Even though Italian restaurant Il Gattopardo got the green light to reopen their doors for phase 2 outdoor dining, the owners are choosing to keep them closed.
“We are in Midtown Manhattan. All of the offices are still closed they're still working from home," said Gianfranco Sorrentino, managing partner of Il Gattopardo Group.
Sorrentino is also taking this time to reassess the way he does business. He decided to close his three restaurants on March 17. They furloughed 135 employees, and now, they are in the process of bringing them back and doing it safely.
“We are using this time to train our personnel, to invest in technology. We are relaunching our platforms for takeout and delivery as well as sanitation stations for our employees and guests," said Paula Sorrentino, director of operations for Il Gattopardo Group.
Il Gattopardo plans to to bring back takeout, outdoor dining and indoor dining at reduced capacity all in one shot by August 1.
The Sorrentinos say they are in nearly a $2 million hole from the shutdown, but they are confident they will make it through.
"This year is going to be tough. Next year is going to be better. 2022 is going to be, I hope, normal," Gianfranco Sorrentino said. "I know from the bottom of my heart that there is nothing that can substitute the pleasure of eating in a good, busy, noisy restaurant."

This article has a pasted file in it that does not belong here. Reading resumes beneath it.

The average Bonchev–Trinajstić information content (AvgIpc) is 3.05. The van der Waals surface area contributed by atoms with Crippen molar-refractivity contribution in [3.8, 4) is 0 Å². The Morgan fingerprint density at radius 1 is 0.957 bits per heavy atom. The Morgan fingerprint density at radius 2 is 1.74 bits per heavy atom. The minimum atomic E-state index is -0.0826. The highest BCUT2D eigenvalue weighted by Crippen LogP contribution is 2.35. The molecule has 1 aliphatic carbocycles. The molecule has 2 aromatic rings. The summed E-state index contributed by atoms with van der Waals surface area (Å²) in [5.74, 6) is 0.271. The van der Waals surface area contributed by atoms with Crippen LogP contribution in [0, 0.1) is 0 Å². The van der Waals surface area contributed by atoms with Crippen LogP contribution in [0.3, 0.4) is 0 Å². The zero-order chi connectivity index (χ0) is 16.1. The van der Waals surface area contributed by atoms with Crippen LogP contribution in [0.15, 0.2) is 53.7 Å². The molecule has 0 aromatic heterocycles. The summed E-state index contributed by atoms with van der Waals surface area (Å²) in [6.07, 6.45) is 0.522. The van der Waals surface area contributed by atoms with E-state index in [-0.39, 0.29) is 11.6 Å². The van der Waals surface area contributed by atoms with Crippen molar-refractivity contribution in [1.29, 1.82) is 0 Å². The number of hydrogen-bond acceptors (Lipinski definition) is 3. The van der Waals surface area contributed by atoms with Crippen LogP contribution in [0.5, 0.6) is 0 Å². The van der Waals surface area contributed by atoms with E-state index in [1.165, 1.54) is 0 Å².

Then, there’s Kissaki Omakasse in the Bowery. The owner thinks outdoor dining is unrealistic for a quality dining experience there. He has a location in the Hamptons that's doing it, and he hopes to gain some tables from an open courtyard for his Midtown location, but he says it's not an option at the Bowery restaurant.
“We think outside seating is very limited. Ee first of all don't have an outside seating," said Garry Kanfer, managing partner of Kissaki Omakasse. "We're hoping in a couple of months, people are going to feel comfortable enjoying inside dining."
Kanfer says his business came out stronger from the pandemic. The outbreak forced his restaurant to start offering takeout in May, and he ended up making the same amount of money he was bringing in before as a sit-down restaurant.
“Going through what we're going through, we had to think outside of the box. With all the negativity, we were able to build a takeout model that proved itself," Kanfer said.